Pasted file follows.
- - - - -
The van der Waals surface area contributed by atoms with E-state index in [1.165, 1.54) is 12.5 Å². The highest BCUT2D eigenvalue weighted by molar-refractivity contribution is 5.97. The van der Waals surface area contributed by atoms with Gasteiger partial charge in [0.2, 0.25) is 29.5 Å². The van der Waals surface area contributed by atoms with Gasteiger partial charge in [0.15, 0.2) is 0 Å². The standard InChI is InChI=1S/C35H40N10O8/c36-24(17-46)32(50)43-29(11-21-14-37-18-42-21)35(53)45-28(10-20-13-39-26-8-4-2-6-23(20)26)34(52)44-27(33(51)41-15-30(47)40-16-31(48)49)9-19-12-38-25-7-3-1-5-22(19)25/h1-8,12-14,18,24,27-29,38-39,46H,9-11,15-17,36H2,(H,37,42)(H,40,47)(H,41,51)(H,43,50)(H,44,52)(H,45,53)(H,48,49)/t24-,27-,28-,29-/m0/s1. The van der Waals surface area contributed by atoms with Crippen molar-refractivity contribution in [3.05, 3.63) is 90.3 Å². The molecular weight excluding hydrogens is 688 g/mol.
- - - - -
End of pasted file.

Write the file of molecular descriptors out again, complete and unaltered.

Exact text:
The van der Waals surface area contributed by atoms with E-state index in [1.165, 1.54) is 12.5 Å². The highest BCUT2D eigenvalue weighted by molar-refractivity contribution is 5.97. The van der Waals surface area contributed by atoms with Gasteiger partial charge in [0.2, 0.25) is 29.5 Å². The van der Waals surface area contributed by atoms with Gasteiger partial charge in [0.15, 0.2) is 0 Å². The standard InChI is InChI=1S/C35H40N10O8/c36-24(17-46)32(50)43-29(11-21-14-37-18-42-21)35(53)45-28(10-20-13-39-26-8-4-2-6-23(20)26)34(52)44-27(33(51)41-15-30(47)40-16-31(48)49)9-19-12-38-25-7-3-1-5-22(19)25/h1-8,12-14,18,24,27-29,38-39,46H,9-11,15-17,36H2,(H,37,42)(H,40,47)(H,41,51)(H,43,50)(H,44,52)(H,45,53)(H,48,49)/t24-,27-,28-,29-/m0/s1. The van der Waals surface area contributed by atoms with Crippen molar-refractivity contribution in [3.05, 3.63) is 90.3 Å². The molecular weight excluding hydrogens is 688 g/mol.